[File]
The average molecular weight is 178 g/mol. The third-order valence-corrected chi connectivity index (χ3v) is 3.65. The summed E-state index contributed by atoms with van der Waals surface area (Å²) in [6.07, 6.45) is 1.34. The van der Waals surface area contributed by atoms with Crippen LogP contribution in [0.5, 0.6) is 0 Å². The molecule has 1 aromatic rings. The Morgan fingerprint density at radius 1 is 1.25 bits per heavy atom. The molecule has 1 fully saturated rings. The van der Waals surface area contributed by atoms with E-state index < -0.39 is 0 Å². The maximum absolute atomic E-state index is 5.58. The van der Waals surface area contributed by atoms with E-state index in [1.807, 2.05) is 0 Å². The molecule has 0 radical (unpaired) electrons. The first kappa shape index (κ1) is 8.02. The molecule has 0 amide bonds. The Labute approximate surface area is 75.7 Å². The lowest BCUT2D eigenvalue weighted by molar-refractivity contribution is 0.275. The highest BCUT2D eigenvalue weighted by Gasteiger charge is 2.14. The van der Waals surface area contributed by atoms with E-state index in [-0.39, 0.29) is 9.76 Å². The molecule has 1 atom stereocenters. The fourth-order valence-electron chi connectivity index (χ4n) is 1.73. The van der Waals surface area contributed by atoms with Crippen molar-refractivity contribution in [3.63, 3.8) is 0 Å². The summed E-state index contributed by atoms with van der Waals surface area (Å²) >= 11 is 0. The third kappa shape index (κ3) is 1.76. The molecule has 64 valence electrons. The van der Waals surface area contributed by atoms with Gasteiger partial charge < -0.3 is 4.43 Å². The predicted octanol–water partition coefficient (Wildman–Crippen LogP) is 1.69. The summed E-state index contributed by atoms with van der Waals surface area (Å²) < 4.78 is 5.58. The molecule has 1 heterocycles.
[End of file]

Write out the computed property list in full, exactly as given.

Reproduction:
The average molecular weight is 178 g/mol. The third-order valence-corrected chi connectivity index (χ3v) is 3.65. The summed E-state index contributed by atoms with van der Waals surface area (Å²) in [6.07, 6.45) is 1.34. The van der Waals surface area contributed by atoms with Crippen LogP contribution in [0.5, 0.6) is 0 Å². The molecule has 1 aromatic rings. The Morgan fingerprint density at radius 1 is 1.25 bits per heavy atom. The molecule has 1 fully saturated rings. The van der Waals surface area contributed by atoms with E-state index < -0.39 is 0 Å². The maximum absolute atomic E-state index is 5.58. The van der Waals surface area contributed by atoms with E-state index in [1.807, 2.05) is 0 Å². The molecule has 0 radical (unpaired) electrons. The first kappa shape index (κ1) is 8.02. The molecule has 0 amide bonds. The Labute approximate surface area is 75.7 Å². The lowest BCUT2D eigenvalue weighted by molar-refractivity contribution is 0.275. The highest BCUT2D eigenvalue weighted by Gasteiger charge is 2.14. The van der Waals surface area contributed by atoms with E-state index in [-0.39, 0.29) is 9.76 Å². The molecule has 1 atom stereocenters. The fourth-order valence-electron chi connectivity index (χ4n) is 1.73. The van der Waals surface area contributed by atoms with Crippen molar-refractivity contribution in [3.63, 3.8) is 0 Å². The summed E-state index contributed by atoms with van der Waals surface area (Å²) >= 11 is 0. The third kappa shape index (κ3) is 1.76. The molecule has 64 valence electrons. The van der Waals surface area contributed by atoms with Gasteiger partial charge < -0.3 is 4.43 Å². The predicted octanol–water partition coefficient (Wildman–Crippen LogP) is 1.69. The summed E-state index contributed by atoms with van der Waals surface area (Å²) < 4.78 is 5.58. The molecule has 1 heterocycles.